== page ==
We are not lobotomized kittens

Recent books and film unfairly portray college students

Keri Carlson

College enrollment is up. And because more kids want to go, the competition is greater.

This is common knowledge to anyone who has applied to college in the past five years or so. But this is the opposite image of how college is portrayed in the media.

Somehow the increased enrollment has not resulted in an image of a more motivated generation. Instead, the image of college in movies, MTV reality series and now Tom Wolfe’s latest book in paperback and audio CD shows universities as a drunken playground where class is optional and even a Mötley Crüe drummer can keep up.

Tom Wolfe’s “I am Charlotte Simmons” follows a naïve small-town girl through her eye-opening first year at college.

The novel has earned much praise for Wolfe’s ability to capture the reality of college – which then must mean reality is not far from “Animal House.”

The 74-year-old author apparently spent months at several universities on the East Coast and in North and South Carolina.

Wolfe observed a fondness for swearing, drinking and most of all, sex.

But really, all of Wolfe’s research seems like a waste of time. He could have just as easily made his patronizing assumptions from any movie about college since the 1980s.

At the beginning of “Charlotte Simmons,” Wolfe cites a study where a section was removed from the brains of cats. This removal resulted in the cats’ uncontrollable sexual behavior – all the cats would furiously hump one another. The big twist in this study comes when the control cat (the one with a normal brain) began to act just like the other cats!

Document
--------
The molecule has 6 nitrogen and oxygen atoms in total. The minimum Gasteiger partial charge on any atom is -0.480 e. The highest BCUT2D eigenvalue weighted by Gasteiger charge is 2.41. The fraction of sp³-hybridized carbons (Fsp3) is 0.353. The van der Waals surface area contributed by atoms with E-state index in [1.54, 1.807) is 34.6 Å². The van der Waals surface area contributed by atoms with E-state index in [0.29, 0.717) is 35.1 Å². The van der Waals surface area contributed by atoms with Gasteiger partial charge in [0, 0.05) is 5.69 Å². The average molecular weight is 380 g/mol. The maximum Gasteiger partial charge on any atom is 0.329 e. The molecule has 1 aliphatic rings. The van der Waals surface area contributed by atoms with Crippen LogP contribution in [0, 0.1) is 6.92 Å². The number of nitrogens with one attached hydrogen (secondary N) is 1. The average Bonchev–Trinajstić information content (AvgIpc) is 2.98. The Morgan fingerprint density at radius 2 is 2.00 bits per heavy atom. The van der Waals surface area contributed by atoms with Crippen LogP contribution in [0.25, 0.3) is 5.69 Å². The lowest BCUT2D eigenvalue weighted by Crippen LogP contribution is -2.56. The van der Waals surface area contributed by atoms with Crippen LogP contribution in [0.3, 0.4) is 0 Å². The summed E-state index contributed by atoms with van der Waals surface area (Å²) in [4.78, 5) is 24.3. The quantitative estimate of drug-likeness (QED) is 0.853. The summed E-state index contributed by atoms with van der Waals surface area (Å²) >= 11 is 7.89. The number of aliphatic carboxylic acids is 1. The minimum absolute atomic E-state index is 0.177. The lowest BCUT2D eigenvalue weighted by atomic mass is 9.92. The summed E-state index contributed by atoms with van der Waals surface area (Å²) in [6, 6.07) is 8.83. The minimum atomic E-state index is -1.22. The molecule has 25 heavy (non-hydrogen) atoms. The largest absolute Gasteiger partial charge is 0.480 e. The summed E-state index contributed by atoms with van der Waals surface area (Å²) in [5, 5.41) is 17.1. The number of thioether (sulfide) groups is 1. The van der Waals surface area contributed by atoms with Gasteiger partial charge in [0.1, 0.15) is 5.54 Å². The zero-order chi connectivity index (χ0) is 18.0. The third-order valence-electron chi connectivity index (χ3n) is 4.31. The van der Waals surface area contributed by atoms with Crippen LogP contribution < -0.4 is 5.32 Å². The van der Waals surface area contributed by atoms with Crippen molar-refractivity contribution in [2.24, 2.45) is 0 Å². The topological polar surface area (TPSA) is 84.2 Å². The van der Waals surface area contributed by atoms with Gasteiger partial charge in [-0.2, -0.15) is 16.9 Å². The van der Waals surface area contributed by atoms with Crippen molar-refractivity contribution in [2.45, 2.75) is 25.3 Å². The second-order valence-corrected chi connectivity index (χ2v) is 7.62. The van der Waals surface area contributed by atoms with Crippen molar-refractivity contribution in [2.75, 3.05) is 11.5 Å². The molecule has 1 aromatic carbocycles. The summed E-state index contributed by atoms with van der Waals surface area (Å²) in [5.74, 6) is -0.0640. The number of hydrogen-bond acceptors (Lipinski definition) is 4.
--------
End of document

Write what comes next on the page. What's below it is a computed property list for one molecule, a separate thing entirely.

Wolfe’s entire premise for “Charlotte Simmons” is based on this case. He seems to think that even the most well-intentioned, smart young adults will become prey to the hypersexed culture, and will too, begin to hump anything that moves.

There is some truth, however, to Wolfe’s observations. Yes, there are wild keg parties at frat houses. Yes, some girls wear revealing clothing. Yes, some college kids have sex.

But the problem is, Wolfe attributes these aspects to everyone all the time – unless the character is the extreme opposite and thus a no-fun, cynical nerd.

Wolfe sees only the extreme side to college life and turns it into the norm. Sadly, Wolfe is not alone in his assumptions.

There certainly are times when it seems like everyone on campus dresses slutty and acts belligerent. A lot of it has to do with the fact that these elements stand out.

If you saw two elephants in Dinkytown, you might think Dinkytown has a lot of elephants. Really though, the elephants are significantly fewer in number compared with squirrels, but because the elephants are more obvious, they triumph over the squirrels.

Most students I know drink on the weekends but never to a state of falling over. And they have sex but with someone they date or have a consistent arrangement with. Most are moderate. They study hard, sometimes skip a few readings, do poorly on some tests, but generally strive to learn.

Wolfe, along with many other entertainments and trashy “Dateline” specials, sees only one aspect of college life.

They never acknowledge the students working toward becoming nurses, teachers, lawyers, scientists, etc., who want to help people and make a difference.

It might sometimes appear that college is just one big orgy, but in my experience we all have more character and depth than sexed-up felines. And we deserve more credit.

– Keri welcomes comments at [email protected]